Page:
We call it an umbrella wine category which includes a lot of different variations of sparkling wines. Their differences include production method, Country of Origin, Grape variety and Taste profile. Let us today introduce you to the top sparkling wines: Champagne, French and American Sparkling, Prosecco, Cava and Sekt.
Sparkling Wine: Champagne
We start with Champagne. Only sparkling wine which is produced in the Champagne region of France can be called Champagne. It must be made from Pinot Noir ( a blanc de noirs is a Champagne made predominantly from Pinot Noir grapes ), Pinot Meunier, or Chardonnay ( blanc de blanc is made from Chardonnay ), and very often is a blend of all three grape varieties. Champagne is produced by the method “Méthode Champenoise”. This method is said to have been invented by a certain monk called Dom Perignon and refined by the widow Veuve Cliquot. These two names should be familiar to any Champagne enthusiast because they are still today two of the most famous houses in the Champagne. The method “Méthode Champenoise” involves adding more yeast and sugar to a base of wine, then bottling the wine for a second fermentation. During this process, the wine sits on the dying yeast and sediment that forms, called the lees, and the bottle is gradually tipped and spun so that all the lees collect in the neck of the bottle. The bottle is then flash-frozen, the lees are popped out, and the bottle is sealed again. Then the Champagne is used to be popped at weddings, or engagements, housewarmings or some other special occasions.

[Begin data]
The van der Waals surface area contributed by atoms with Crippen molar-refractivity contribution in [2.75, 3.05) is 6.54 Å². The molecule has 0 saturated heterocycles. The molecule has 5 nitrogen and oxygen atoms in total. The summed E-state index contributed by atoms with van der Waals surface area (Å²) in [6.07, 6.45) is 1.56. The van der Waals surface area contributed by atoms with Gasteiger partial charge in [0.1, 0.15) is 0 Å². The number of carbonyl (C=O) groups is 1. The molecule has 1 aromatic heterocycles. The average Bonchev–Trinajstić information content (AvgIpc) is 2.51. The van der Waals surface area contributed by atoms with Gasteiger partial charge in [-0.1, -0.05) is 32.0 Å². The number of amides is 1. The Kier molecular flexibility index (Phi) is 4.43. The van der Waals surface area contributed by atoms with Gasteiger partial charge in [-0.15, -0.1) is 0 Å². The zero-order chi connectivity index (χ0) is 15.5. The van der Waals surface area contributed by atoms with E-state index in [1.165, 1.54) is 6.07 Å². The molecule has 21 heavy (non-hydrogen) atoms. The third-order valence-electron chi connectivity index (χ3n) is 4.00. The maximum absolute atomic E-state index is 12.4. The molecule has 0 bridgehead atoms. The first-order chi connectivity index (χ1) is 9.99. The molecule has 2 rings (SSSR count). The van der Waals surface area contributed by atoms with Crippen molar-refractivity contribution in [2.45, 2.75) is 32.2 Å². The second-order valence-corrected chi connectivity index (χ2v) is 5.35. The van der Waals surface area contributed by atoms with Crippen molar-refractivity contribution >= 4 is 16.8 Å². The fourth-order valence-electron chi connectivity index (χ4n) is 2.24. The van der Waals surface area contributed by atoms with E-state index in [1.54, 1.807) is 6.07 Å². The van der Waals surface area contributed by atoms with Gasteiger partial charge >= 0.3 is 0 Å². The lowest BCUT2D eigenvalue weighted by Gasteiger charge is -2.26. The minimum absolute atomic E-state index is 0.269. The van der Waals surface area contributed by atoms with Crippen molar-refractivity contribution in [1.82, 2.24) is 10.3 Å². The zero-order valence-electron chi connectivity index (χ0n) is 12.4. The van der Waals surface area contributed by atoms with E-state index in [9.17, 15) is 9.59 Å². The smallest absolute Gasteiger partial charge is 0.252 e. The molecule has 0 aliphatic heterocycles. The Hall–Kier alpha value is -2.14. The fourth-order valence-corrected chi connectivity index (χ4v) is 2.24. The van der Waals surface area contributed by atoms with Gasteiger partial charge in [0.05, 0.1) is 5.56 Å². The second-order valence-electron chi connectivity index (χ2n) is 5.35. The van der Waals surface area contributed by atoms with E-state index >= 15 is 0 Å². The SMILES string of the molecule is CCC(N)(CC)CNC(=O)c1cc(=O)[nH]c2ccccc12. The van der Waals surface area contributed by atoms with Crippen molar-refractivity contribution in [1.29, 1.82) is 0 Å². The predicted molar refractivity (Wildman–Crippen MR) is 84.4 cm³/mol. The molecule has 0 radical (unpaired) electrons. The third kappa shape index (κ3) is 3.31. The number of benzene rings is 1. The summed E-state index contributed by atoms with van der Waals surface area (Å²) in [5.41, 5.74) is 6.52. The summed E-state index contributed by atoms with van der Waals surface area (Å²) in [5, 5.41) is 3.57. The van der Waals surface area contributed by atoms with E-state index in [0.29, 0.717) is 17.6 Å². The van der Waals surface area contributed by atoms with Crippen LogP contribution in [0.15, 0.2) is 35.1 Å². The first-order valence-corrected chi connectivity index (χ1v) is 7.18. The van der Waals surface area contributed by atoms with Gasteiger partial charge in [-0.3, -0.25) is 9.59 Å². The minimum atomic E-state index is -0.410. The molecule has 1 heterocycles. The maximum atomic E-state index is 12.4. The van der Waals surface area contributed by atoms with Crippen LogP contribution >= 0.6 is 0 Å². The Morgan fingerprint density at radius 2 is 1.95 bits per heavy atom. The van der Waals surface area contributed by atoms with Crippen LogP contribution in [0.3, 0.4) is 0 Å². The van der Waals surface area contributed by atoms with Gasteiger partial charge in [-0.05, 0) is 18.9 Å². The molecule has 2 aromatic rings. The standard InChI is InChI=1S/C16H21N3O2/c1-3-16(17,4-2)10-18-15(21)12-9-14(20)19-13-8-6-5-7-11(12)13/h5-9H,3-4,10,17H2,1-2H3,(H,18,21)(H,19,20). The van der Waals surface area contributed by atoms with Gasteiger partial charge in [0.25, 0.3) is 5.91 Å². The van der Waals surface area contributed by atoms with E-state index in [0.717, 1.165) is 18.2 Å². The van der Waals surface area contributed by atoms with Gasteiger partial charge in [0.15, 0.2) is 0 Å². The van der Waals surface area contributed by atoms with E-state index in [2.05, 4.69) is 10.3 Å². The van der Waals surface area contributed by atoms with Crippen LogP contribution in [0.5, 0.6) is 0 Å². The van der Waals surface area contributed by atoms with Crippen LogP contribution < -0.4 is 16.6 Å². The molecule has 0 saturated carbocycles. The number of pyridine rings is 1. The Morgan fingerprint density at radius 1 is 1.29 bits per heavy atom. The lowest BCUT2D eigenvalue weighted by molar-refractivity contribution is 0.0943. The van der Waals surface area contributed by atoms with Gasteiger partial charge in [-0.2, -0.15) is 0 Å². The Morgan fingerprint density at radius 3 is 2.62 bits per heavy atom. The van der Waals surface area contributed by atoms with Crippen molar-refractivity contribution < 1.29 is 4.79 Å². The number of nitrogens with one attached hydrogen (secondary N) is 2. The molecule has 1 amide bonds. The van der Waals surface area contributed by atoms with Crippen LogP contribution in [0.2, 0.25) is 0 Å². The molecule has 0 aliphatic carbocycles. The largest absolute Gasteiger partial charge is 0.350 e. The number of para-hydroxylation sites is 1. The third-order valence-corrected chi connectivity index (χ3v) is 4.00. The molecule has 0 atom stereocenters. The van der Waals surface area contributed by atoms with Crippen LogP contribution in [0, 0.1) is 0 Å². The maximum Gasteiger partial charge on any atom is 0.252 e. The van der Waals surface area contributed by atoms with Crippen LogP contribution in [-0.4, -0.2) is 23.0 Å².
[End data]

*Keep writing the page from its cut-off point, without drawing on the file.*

Due to the lengthy process of sitting on the lees, Champagne takes on richness and complexity and its signature biscuit or yeasty notes. And, while some styles of Champagne are crisp with notes of lemon, apples, and flint, fine champagnes frequently become bold with flavors of toasted brioche, roasted fruit, and toffee ones. We highly recommend to purchase value quality Champagne brands and NOT the Mass production ones such as Veuve Cliquot. Good examples of quality Champagnes are Krug, Billecart-Salmon, Ruinart Rose and Laurent Perrier Rose,.
- Production method: Méthode Champenoise
- Country of Origin: Champagne, France
- Grape variety: Pinot Noir
- Taste profile: Notes of lemon, apples, and flint
Sparkling Wine: Cava
Cava is Spain’s most notable and excellent contribution to the world of Sparkling Wine. It is usually made with a few grape varietals that you probably haven’t ever heard of. It is called Macabeu, Parellada, and Xarello. Some producers also use Chardonnay or Pinot grapes. Cava retail prices for the end consumer are similar to most Prosecco names but when it comes to character and production it is much more similar to Champagne. The effervescence-producing secondary fermentation happens in the bottle and not in stainless steel tanks but not in the French region and therefore the method cannot be called “Méthode champenoise” but “Méthode traditionnelle” instead. It is not a secret that cava is much more reasonably priced compared to French Champagne. The Spanish have mechanized the process of “Tirage” which stands for the rotating and tipping of the Cava bottles during the secondary fermentation. The French compared to it very often still do it by hand. The result is also that Cava is lighter in style than longer-aged Champagne brands. Cava contains balanced citrus, melon, pear including a pleasant acidity. Cava is produced in the same style as Champagne but it offers the end consumer a much better price level if one does not want to spend $ 40.00 or more for one bottle.
- Production method: Méthode traditionnelle
- Country of Origin: Spain
- Grape variety: Macabeu, Parellada, and Xarello
- Taste profile: Citrus, melon, pear
American Sparkling Wines